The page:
Stephen Kinzer is the author of nine books, including The True Flag, The Brothers, Overthrow, and All the Shah's Men. An award-winning foreign correspondent, he served as the New York Times bureau chief in Nicaragua, Germany, and Turkey. He is a senior fellow at the Watson Institute for International and Public Affairs at Brown University and writes a world affairs column for the Boston Globe. He lives in Boston.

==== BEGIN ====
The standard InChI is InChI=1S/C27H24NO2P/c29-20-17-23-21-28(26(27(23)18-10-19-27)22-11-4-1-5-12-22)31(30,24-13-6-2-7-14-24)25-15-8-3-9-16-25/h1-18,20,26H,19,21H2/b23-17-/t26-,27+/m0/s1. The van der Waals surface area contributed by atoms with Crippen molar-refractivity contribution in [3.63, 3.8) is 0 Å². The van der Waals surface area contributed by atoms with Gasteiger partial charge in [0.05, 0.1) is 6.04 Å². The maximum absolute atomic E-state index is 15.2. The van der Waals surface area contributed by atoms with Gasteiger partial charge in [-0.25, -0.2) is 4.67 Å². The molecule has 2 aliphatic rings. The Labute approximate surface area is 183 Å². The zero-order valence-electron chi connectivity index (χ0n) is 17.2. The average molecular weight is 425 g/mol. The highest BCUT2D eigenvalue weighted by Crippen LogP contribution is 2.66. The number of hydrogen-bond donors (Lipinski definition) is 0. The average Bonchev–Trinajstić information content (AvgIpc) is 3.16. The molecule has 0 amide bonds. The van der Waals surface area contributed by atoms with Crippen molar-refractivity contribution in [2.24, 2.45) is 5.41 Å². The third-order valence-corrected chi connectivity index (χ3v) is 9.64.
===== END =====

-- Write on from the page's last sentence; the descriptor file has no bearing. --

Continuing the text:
"Winding through the spy-loving Eisenhower-Kennedy years, Kinzer's book is a Tarantino movie yet to be made: it has the right combination of sick humor, pointless violence, weird tabloid characters, and sheer American waste. It is also frightening to read . . . [and] compelling, not least in the way it illustrates how the law of unintended consequences in covert action can work with an almost delirious vengeance." --Adam Gopnik, The New Yorker"Absolutely riveting. Stephen Kinzer's Poisoner in Chief reads like a spy thriller--but his revelations about the macabre career of the CIA's Sidney Gottlieb are deeply disturbing. Kinzer's work underscores once again the narrative power of biography to unearth our collective history." --Kai Bird, Pulitzer Prize-winning coauthor of American Prometheus, author of The Good Spy, and executive director of the Leon Levy Center for Biography"Stephen Kinzer has done a great public service with this absorbing and informative portrait of the life and career of Sidney Gottlieb, a CIA scientist who was the Agency's Dr. No in the Cold War--a producer of poison pills, poison darts, and leader of the hunt for the perfect killing machine, a la the Manchurian Candidate. It's all in the bone-crunching detail, and Kinzer, a master of American perfidy, has done it again." --Seymour M. Hersh, author of Chain of Command: The Road from 9/11 to Abu Ghraib and Reporter: A MemoirKinzer's retelling of the MK-ULTRA story is unsparing in its gruesome details, but not overwrought . . . Gottlieb has previously been treated as a historical footnote, but Kinzer elevates him to his proper place as one of the C.I.A.'s most influential and despicable characters. --Sharon Weinberger, The New York Times"A stranger-than-fiction account of the CIA's efforts in the 1950s, '60s, and '70s at developing mind control and chemical-based espionage methods, and the chemist, Sidney Gottlieb, who spearheaded the effort . . . The nigh-unbelievable efforts he led are vividly and horrifically recreated in this fascinating history." --Publishers Weekly"It's an awful story, told fast and well . . . Kinzer has put together a revolting look at the champions of freedom in the USA." --San Francisco Review of Books"He's been called Dr. Death, Washington's 'official poisoner, ' and a mad scientist. But Sidney Gottlieb never became a household name . . . Now, pulling together a trove of existing research, newly unearthed documents, and fresh interviews, Kinzer puts the fetid corpus of American Empire back under a microscope. It isn't pretty--but it is instructive." --Kelley Beaucar Vlahos, The American Conservative"The most powerful and important organs in the invisible government are the nation's bloated and unaccountable intelligence agencies . . . The best window we have into this shadow world comes with historical accounts of its crimes, including those in Stephen Kinzer's new book, Poisoner in Chief: Sidney Gottlieb and the CIA Search for Mind Control." --Chris Hedges, Truthdig"Stephen Kinzer tells the story of Gottlieb, a chemist obsessed with finding a way to control the human brain, no matter how many innocent minds he destroyed in the process." --Larry Getlen, New York Post"Stephen Kinzer takes the unusual approach of making Sidney Gottlieb, MK-Ultra's program manager, the central figure of the story . . . Reflecting on Gottlieb's culpability, Mr. Kinzer is careful to place his story in historical context . . . The reader will have to decide how far to venture into this dark thicket." --The Wall Street Journal"Stephen Kinzer has written books about civil wars, terror attacks, and bloodycoups, but his latest might be his most alarming. . . . Though the events recounted in Kinzer's Poisoner in Chief: Sidney Gottlieb and the CIA Search for Mind Control took place a half-century ago, they're scandalous in a way that transcends time." --The Daily Beast